Albatross chick believed victim of stoat

An albatross mother nurses a chick at Taiaroa Head in January. PHOTO: DOC
An albatross mother nurses a chick at Taiaroa Head in January. PHOTO: DOC
An albatross chick has fallen victim to a stoat — the first death of its kind at the Royal Albatross Centre since 1997.

Centre manager Hoani Langsbury confirmed a chick was attacked and killed some time last week by what was most likely a stoat.

He said the culprit would have climbed the fence, at the breeding colony on the Otago Peninsula, something staff had seen before.

While the death was upsetting he said his team worked hard year round to keep predators out.

"We do predator control 365 days of the year and this would be an exception rather than something normal."

The Royal Albatross Centre relies heavily on traps and other predator management techniques to keep mustelid creatures like stoats away from the birds.

Those measures were heightened in February during breeding season for the pesky pests.

"The offspring are always moving away from where they are born which means they are always moving across the peninsula," Mr Langsbury said.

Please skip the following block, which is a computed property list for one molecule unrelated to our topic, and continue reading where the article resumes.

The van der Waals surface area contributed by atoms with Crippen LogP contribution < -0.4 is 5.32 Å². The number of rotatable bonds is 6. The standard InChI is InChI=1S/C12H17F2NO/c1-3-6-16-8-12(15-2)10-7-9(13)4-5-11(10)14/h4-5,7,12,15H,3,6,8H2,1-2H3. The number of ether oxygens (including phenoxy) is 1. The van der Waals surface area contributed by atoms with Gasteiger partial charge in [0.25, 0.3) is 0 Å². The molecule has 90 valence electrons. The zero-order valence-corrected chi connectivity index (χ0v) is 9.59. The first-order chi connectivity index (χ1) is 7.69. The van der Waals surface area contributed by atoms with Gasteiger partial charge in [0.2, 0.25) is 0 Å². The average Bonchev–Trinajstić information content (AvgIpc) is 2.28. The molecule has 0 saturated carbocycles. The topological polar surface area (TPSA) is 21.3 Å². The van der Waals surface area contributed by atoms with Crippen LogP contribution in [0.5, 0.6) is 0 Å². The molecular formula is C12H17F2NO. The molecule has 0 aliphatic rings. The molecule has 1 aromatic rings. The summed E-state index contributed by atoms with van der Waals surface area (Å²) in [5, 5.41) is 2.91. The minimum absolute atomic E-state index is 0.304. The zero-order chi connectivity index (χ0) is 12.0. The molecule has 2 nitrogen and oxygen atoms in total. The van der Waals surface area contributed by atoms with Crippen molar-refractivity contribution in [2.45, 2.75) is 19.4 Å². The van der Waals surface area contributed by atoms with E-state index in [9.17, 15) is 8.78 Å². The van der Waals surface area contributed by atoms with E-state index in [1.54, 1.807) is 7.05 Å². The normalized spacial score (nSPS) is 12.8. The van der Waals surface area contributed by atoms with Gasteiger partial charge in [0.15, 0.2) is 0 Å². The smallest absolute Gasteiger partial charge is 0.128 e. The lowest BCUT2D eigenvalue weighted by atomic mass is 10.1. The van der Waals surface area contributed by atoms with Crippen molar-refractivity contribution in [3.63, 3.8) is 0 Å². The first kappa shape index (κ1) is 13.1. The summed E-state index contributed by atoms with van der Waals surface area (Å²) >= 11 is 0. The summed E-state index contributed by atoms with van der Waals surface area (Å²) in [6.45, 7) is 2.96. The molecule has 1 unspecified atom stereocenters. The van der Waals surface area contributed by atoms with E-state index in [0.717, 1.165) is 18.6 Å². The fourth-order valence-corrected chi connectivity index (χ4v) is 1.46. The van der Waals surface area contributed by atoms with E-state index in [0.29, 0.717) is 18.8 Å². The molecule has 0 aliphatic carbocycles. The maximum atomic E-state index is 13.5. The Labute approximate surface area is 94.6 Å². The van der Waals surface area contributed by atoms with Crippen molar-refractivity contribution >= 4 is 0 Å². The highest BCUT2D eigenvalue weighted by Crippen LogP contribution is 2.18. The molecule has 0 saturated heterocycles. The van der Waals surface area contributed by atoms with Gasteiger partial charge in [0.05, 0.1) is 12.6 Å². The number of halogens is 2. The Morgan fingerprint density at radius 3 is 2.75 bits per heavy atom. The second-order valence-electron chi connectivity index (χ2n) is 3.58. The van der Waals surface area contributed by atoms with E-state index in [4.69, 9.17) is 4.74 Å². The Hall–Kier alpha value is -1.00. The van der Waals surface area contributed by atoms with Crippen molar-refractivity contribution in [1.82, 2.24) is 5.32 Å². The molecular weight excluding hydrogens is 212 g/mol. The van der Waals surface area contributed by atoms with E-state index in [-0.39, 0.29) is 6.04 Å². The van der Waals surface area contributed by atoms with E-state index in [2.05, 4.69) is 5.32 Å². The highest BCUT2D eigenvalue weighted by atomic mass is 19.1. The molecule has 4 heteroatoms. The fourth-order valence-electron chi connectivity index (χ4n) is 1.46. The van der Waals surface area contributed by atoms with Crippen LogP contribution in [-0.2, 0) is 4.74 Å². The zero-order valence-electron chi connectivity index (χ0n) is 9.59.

"People have said in the last six months that they have seen more stoats and ferrets, which means we have been doing more predator control."

The centre works in conjunction with the Department of Conservation to protect the birds.

Mr Langsbury said while his organisation and Doc would kill around 15 mustelids a year, stoats were strong swimmers.

"They can swim across the harbour. It’s a short distance they can make from Aramoana over to where we are."

However he was confident the end of the Otago Peninsula did not have a resident population of stoats, due to the extensive trapping done on the peninsula’s northern tip.

There are 24 chicks at the centre at present.

Add a Comment